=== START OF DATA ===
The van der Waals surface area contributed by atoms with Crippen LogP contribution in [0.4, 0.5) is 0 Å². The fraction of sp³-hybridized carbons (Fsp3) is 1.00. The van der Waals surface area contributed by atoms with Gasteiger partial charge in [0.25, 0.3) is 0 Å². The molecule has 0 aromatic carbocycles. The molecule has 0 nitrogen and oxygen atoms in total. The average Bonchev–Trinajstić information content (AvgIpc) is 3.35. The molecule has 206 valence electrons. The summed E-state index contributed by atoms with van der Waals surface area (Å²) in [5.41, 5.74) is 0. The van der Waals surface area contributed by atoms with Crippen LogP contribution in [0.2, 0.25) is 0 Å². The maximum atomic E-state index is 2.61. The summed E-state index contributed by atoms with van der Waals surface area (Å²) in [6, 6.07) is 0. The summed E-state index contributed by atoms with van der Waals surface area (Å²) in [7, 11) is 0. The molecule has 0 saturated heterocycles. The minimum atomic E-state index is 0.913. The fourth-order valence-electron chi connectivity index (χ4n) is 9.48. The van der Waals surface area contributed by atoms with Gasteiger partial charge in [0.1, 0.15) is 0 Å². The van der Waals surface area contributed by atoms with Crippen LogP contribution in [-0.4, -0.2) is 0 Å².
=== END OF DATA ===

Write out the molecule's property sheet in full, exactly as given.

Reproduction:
The van der Waals surface area contributed by atoms with Crippen LogP contribution in [0.4, 0.5) is 0 Å². The fraction of sp³-hybridized carbons (Fsp3) is 1.00. The van der Waals surface area contributed by atoms with Gasteiger partial charge in [0.25, 0.3) is 0 Å². The molecule has 0 aromatic carbocycles. The molecule has 0 nitrogen and oxygen atoms in total. The average Bonchev–Trinajstić information content (AvgIpc) is 3.35. The molecule has 206 valence electrons. The summed E-state index contributed by atoms with van der Waals surface area (Å²) in [5.41, 5.74) is 0. The van der Waals surface area contributed by atoms with Crippen LogP contribution in [0.2, 0.25) is 0 Å². The maximum atomic E-state index is 2.61. The summed E-state index contributed by atoms with van der Waals surface area (Å²) in [6, 6.07) is 0. The summed E-state index contributed by atoms with van der Waals surface area (Å²) in [7, 11) is 0. The molecule has 0 saturated heterocycles. The minimum atomic E-state index is 0.913. The fourth-order valence-electron chi connectivity index (χ4n) is 9.48. The van der Waals surface area contributed by atoms with Gasteiger partial charge in [0.1, 0.15) is 0 Å². The van der Waals surface area contributed by atoms with Crippen LogP contribution in [-0.4, -0.2) is 0 Å².